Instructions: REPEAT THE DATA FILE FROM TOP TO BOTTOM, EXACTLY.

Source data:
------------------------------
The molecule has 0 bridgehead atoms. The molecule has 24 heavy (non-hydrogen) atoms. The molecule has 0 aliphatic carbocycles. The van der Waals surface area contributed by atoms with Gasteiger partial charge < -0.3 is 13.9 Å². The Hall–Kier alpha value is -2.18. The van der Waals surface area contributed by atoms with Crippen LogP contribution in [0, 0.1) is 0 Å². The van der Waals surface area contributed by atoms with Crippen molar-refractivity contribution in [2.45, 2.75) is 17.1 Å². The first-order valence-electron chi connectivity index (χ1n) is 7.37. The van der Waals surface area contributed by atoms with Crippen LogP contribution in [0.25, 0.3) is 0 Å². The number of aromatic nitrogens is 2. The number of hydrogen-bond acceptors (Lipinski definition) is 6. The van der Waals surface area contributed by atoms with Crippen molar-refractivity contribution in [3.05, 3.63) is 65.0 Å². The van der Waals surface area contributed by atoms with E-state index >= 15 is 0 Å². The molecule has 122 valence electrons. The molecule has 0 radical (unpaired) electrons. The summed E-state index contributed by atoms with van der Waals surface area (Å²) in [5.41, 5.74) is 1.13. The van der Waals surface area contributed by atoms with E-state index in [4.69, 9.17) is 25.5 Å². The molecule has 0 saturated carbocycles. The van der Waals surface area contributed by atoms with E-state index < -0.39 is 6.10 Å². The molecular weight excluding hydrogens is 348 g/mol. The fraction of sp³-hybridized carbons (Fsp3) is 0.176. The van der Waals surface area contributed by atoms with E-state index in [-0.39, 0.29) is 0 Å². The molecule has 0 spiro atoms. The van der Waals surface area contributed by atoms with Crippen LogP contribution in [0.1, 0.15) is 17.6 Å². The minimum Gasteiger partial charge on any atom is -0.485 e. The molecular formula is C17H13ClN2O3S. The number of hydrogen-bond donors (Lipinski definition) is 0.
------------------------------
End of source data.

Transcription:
The molecule has 0 bridgehead atoms. The molecule has 24 heavy (non-hydrogen) atoms. The molecule has 0 aliphatic carbocycles. The van der Waals surface area contributed by atoms with Gasteiger partial charge < -0.3 is 13.9 Å². The Hall–Kier alpha value is -2.18. The van der Waals surface area contributed by atoms with Crippen LogP contribution in [0, 0.1) is 0 Å². The van der Waals surface area contributed by atoms with Crippen molar-refractivity contribution in [2.45, 2.75) is 17.1 Å². The first-order valence-electron chi connectivity index (χ1n) is 7.37. The van der Waals surface area contributed by atoms with Crippen LogP contribution in [0.25, 0.3) is 0 Å². The number of aromatic nitrogens is 2. The number of hydrogen-bond acceptors (Lipinski definition) is 6. The van der Waals surface area contributed by atoms with Crippen molar-refractivity contribution in [3.05, 3.63) is 65.0 Å². The van der Waals surface area contributed by atoms with E-state index >= 15 is 0 Å². The molecule has 122 valence electrons. The molecule has 0 radical (unpaired) electrons. The summed E-state index contributed by atoms with van der Waals surface area (Å²) in [5.41, 5.74) is 1.13. The van der Waals surface area contributed by atoms with E-state index in [4.69, 9.17) is 25.5 Å². The molecule has 0 saturated carbocycles. The van der Waals surface area contributed by atoms with E-state index < -0.39 is 6.10 Å². The molecular weight excluding hydrogens is 348 g/mol. The fraction of sp³-hybridized carbons (Fsp3) is 0.176. The van der Waals surface area contributed by atoms with E-state index in [-0.39, 0.29) is 0 Å². The molecule has 0 spiro atoms. The van der Waals surface area contributed by atoms with Crippen LogP contribution in [0.1, 0.15) is 17.6 Å². The minimum Gasteiger partial charge on any atom is -0.485 e. The molecular formula is C17H13ClN2O3S. The number of hydrogen-bond donors (Lipinski definition) is 0.